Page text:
The structure of a Grand Argument Story can be thought of a house the characters need to explore. The Objective Characters will be looking for clues to a treasure. The Main Character is thinking of buying the house and the Obstacle Character is trying to sell it to him. The plot is like a sight-seeing tour through this story house. The house itself has three floors each of which is separated into two wings. Each wing has four rooms. This is like a story with three acts, each of which is separated into two sequences, each of which has four scenes.
Our characters begin on the ground floor and enter the first room in the first wing. This room is like the first scene in the first sequence (wing) of the first act (floor) of the story. Here, they look around, opening drawers, checking under the furniture and peering out the windows, if any. Each little area of investigation is an event in the first scene.
The Objective Characters are trying to discover a treasure map. The Main Character is looking for termites and problem plumbing and the Obstacle Character is pointing out the conveniences. When they have all finished, they have a pretty good idea about the value of this room, either as a source of clues to the treasure or as a place to live. Still, they have learned all they can here, and it is time to move on.
The characters now enter a second room, which is still in the same wing on the same floor. This is like the second scene in the first sequence (wing) in the first act (floor). Again, they investigate. They may find this room to be geared more to function than the last. Or, it might be designed more for entertainment. It may or may not have windows or more than one doorway to other rooms. In fact, part of the interest (and possibly suspense) for them is which room they will be taken to visit next.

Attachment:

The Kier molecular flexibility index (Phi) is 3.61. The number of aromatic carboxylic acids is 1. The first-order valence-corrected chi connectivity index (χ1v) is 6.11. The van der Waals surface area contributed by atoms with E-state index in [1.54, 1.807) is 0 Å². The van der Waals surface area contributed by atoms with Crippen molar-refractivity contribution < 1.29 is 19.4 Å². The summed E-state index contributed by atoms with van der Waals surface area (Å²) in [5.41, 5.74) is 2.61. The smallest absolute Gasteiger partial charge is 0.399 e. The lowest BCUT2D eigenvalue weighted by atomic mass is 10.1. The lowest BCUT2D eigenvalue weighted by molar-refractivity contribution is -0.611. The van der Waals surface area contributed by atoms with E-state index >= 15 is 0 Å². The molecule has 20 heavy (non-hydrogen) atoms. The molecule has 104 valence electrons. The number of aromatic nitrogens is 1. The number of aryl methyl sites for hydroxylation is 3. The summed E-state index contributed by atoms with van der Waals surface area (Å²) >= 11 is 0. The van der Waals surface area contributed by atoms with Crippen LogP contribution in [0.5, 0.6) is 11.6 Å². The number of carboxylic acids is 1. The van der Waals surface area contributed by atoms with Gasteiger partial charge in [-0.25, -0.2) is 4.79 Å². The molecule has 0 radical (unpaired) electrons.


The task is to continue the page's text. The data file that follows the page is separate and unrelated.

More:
When they have fully explored four rooms (scenes), it is time to move on to the next wing (sequence). One of the rules of our tour is that the characters cannot leave a room (scene) until it is fully explored, cannot leave a wing (sequence) until all the rooms (scenes) on that floor of the wing have been explored, and cannot leave a floor (act) until all the rooms (scenes) on that floor in both wings (sequences) have been explored.
In the second wing, our characters also find four rooms and explore them one after another. Once they have finished, the entire first floor (act) has been examined in its entirety. Now it is time to go up to the next floor and continue their tour of the house. On the second floor they look through the four rooms in the first wing, the four in the second, and thereby complete that level and move up one more to the third and final floor. Here they repeat the same procedure until, at last, the entire house has been fully explored.
At this point, the characters have gathered all the information they are going to be given about the house. If the Objective Characters have gather enough clues to find the treasure, their problem is solved. If the Main Character buys the house, he is a change character. The question then remains, is he solving his problem of having a place to live or buying into even more problems with the faulty plumbing.
We can see that the Main Character's decision is based partly on what was in the house and partly on the order in which things were presented. We all know that first impressions are powerful, even if they are later proven to be inaccurate. How the Main Character decides must conform to the combination of both these influences.
Similarly, the order in which the Objective Characters gather clues will have an influence on whether they are able to put the pieces together or not. Assumptions can easily be made that would not have been made if the information was presented in a different order.
In the end, an audience will reject our story's argument either if there are rooms missing (static) or if they are visited in an order that doesn't reflect the outcome (progressive). It is important, therefore, to pay as much attention to the Progressive Plot Appreciations as the Static ones. Because Acts are the largest resolution of the Progressive Appreciations they have the greatest influence on the flow of a story's plot, and therefore deserve significant attention.
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